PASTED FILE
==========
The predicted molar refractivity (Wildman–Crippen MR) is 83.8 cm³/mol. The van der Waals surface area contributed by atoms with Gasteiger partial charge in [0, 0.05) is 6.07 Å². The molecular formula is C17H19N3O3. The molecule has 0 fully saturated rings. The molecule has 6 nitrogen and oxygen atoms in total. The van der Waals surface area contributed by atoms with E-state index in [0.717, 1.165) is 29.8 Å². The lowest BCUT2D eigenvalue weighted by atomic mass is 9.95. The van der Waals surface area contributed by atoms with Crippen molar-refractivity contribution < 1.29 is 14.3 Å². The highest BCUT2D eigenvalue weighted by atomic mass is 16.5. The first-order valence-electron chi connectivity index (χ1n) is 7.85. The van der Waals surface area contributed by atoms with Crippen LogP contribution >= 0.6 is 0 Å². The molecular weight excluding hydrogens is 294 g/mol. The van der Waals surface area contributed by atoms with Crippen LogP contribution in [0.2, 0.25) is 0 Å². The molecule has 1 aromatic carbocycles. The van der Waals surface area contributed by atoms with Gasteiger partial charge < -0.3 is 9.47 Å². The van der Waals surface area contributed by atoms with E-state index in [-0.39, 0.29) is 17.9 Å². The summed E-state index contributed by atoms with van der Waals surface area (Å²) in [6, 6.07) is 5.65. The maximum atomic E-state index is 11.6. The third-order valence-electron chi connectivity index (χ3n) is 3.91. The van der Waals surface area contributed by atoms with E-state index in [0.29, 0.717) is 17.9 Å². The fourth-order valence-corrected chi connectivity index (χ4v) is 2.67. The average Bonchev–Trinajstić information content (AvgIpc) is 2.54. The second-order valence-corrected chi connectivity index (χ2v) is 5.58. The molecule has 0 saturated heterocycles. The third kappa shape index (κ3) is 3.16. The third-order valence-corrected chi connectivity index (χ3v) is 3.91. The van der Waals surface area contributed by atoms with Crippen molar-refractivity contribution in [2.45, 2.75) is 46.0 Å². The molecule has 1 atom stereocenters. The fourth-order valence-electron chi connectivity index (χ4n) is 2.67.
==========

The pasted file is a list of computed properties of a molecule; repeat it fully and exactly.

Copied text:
The predicted molar refractivity (Wildman–Crippen MR) is 83.8 cm³/mol. The van der Waals surface area contributed by atoms with Gasteiger partial charge in [0, 0.05) is 6.07 Å². The molecular formula is C17H19N3O3. The molecule has 0 fully saturated rings. The molecule has 6 nitrogen and oxygen atoms in total. The van der Waals surface area contributed by atoms with E-state index in [0.717, 1.165) is 29.8 Å². The lowest BCUT2D eigenvalue weighted by atomic mass is 9.95. The van der Waals surface area contributed by atoms with Crippen molar-refractivity contribution < 1.29 is 14.3 Å². The highest BCUT2D eigenvalue weighted by atomic mass is 16.5. The first-order valence-electron chi connectivity index (χ1n) is 7.85. The van der Waals surface area contributed by atoms with Crippen LogP contribution >= 0.6 is 0 Å². The molecular weight excluding hydrogens is 294 g/mol. The van der Waals surface area contributed by atoms with Crippen LogP contribution in [0.2, 0.25) is 0 Å². The molecule has 1 aromatic carbocycles. The van der Waals surface area contributed by atoms with Gasteiger partial charge < -0.3 is 9.47 Å². The van der Waals surface area contributed by atoms with E-state index in [-0.39, 0.29) is 17.9 Å². The summed E-state index contributed by atoms with van der Waals surface area (Å²) in [6, 6.07) is 5.65. The maximum atomic E-state index is 11.6. The third-order valence-electron chi connectivity index (χ3n) is 3.91. The van der Waals surface area contributed by atoms with E-state index in [0.29, 0.717) is 17.9 Å². The fourth-order valence-corrected chi connectivity index (χ4v) is 2.67. The average Bonchev–Trinajstić information content (AvgIpc) is 2.54. The second-order valence-corrected chi connectivity index (χ2v) is 5.58. The molecule has 0 saturated heterocycles. The third kappa shape index (κ3) is 3.16. The third-order valence-corrected chi connectivity index (χ3v) is 3.91. The van der Waals surface area contributed by atoms with Crippen molar-refractivity contribution in [2.45, 2.75) is 46.0 Å². The molecule has 1 atom stereocenters. The fourth-order valence-electron chi connectivity index (χ4n) is 2.67.